MARENISCO - A long wait paid off for a Marenisco hunter in Michigan's elk hunt.
Lucia Pairolero and her husband-guide, Frank, applied for Michigan permits to hunt elk for 20 years before Lucia drew one this year.
The big day came for her last Saturday in the Gaylord area of the lower peninsula.
On opening morning of the hunt, about a half hour into the season, Lucia bagged a six-by-seven (horns) bull elk that dressed out at 665 pounds in the Atlanta area. The live weight was estimated at 750 pounds.
"We had scouted that area and didn't see any signs of elk," she said Tuesday.
"I was hunting on private property and shot this bad boy with a .25-06, which me and my husband affectionately like to call a girlie gun,) and a .115 grain Federal Trophy Bear Claw bullet. One shot was all it took to put him down," she added.
Around 250 elk permits are drawn each year out of about 33,000 applicants.
Michigan's native elk disappeared around 1875. Today's elk herd dates to 1918, when seven Western states animals were released near Wolverine. From that reintroduction, the elk herd grew steadily to about 1,500 in the early 1960s. They reached the point where limited hunting was possible in 1964 and 1965.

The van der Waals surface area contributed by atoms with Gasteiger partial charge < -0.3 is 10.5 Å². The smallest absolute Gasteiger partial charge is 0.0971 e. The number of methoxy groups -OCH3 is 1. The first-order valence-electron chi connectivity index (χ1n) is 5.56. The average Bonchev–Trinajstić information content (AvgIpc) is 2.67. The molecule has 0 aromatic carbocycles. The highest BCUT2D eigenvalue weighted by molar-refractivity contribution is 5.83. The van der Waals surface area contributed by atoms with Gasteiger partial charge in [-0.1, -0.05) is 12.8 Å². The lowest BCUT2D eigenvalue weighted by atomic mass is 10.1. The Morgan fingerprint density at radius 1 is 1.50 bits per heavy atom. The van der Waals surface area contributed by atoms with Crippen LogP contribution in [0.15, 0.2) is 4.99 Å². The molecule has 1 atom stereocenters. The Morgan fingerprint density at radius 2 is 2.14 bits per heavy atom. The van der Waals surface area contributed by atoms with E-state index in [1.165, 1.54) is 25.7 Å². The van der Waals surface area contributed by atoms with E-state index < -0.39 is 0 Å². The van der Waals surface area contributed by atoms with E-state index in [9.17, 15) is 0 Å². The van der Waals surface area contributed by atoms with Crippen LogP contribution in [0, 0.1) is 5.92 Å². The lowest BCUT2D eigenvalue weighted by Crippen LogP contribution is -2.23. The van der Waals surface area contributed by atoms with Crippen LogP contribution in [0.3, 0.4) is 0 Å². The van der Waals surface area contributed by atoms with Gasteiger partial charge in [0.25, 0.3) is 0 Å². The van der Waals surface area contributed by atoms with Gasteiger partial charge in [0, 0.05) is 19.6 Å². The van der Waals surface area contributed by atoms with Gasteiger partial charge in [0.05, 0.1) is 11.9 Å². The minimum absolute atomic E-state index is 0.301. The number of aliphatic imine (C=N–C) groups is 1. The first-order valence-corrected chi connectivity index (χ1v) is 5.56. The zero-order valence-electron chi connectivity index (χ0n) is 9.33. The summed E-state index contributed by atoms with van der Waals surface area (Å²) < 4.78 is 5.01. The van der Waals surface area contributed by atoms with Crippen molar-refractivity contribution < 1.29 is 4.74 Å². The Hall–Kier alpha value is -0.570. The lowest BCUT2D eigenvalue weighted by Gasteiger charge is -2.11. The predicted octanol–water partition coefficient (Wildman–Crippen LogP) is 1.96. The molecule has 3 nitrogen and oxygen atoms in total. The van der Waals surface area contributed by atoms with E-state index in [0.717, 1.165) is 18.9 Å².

During the late 1960s, several factors kept the elk herd below its biological potential for population growth, including reduced habitat quality, according to the MDNR.
The herd also was hit hard by poaching. There were only about 200 elk in the winter of 1975.
In the late 1970s, renewed public interest in the elk herd was spurred by oil exploration in the Pigeon River area of the elk range. Reduced poaching losses, habitat improvement and successful management of hydrocarbon development resulted in an increase in elk numbers to 850 by 1984.
As the herd grew, problems increased with forest and agricultural damage. To bring the herd in better balance with natural food supplies and the needs of landowners, elk hunting resumed in 1984.
The DNR's goal now is maintaining a winter herd of 800 to 900 elk.